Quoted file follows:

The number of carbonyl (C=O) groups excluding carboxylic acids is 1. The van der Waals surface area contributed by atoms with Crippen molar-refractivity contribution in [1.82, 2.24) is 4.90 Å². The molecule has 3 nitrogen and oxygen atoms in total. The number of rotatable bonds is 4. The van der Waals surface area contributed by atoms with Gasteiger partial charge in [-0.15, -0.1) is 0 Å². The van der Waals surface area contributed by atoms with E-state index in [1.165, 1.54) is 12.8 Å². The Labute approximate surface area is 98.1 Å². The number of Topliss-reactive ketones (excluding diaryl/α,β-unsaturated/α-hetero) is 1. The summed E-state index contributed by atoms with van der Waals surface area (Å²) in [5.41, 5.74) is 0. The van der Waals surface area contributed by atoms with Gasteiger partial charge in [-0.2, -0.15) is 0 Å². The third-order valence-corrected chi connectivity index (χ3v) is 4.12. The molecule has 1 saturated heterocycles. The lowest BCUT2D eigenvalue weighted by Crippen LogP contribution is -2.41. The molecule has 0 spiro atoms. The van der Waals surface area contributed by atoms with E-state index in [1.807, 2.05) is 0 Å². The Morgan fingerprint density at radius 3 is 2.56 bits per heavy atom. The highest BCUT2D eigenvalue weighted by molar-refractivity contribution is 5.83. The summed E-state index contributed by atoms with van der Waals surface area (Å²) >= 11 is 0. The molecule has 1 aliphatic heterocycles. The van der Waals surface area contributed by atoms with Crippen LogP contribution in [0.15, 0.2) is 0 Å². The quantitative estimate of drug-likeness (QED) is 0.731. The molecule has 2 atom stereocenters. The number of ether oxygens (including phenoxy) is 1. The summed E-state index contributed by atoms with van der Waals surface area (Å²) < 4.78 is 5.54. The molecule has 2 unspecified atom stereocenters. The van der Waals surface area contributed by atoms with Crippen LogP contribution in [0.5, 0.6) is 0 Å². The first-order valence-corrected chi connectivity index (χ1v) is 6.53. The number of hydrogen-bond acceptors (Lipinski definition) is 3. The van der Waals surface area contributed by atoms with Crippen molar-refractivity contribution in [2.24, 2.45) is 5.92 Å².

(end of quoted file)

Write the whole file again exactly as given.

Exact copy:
The number of carbonyl (C=O) groups excluding carboxylic acids is 1. The van der Waals surface area contributed by atoms with Crippen molar-refractivity contribution in [1.82, 2.24) is 4.90 Å². The molecule has 3 nitrogen and oxygen atoms in total. The number of rotatable bonds is 4. The van der Waals surface area contributed by atoms with Gasteiger partial charge in [-0.15, -0.1) is 0 Å². The van der Waals surface area contributed by atoms with E-state index in [1.165, 1.54) is 12.8 Å². The Labute approximate surface area is 98.1 Å². The number of Topliss-reactive ketones (excluding diaryl/α,β-unsaturated/α-hetero) is 1. The summed E-state index contributed by atoms with van der Waals surface area (Å²) in [5.41, 5.74) is 0. The van der Waals surface area contributed by atoms with Gasteiger partial charge in [-0.2, -0.15) is 0 Å². The third-order valence-corrected chi connectivity index (χ3v) is 4.12. The molecule has 1 saturated heterocycles. The lowest BCUT2D eigenvalue weighted by Crippen LogP contribution is -2.41. The molecule has 0 spiro atoms. The van der Waals surface area contributed by atoms with E-state index in [1.807, 2.05) is 0 Å². The Morgan fingerprint density at radius 3 is 2.56 bits per heavy atom. The highest BCUT2D eigenvalue weighted by molar-refractivity contribution is 5.83. The summed E-state index contributed by atoms with van der Waals surface area (Å²) >= 11 is 0. The molecule has 1 aliphatic heterocycles. The van der Waals surface area contributed by atoms with Crippen LogP contribution in [0.15, 0.2) is 0 Å². The quantitative estimate of drug-likeness (QED) is 0.731. The molecule has 2 atom stereocenters. The number of ether oxygens (including phenoxy) is 1. The summed E-state index contributed by atoms with van der Waals surface area (Å²) < 4.78 is 5.54. The molecule has 2 unspecified atom stereocenters. The van der Waals surface area contributed by atoms with Crippen LogP contribution in [0.5, 0.6) is 0 Å². The first-order valence-corrected chi connectivity index (χ1v) is 6.53. The number of hydrogen-bond acceptors (Lipinski definition) is 3. The van der Waals surface area contributed by atoms with Crippen molar-refractivity contribution in [2.24, 2.45) is 5.92 Å².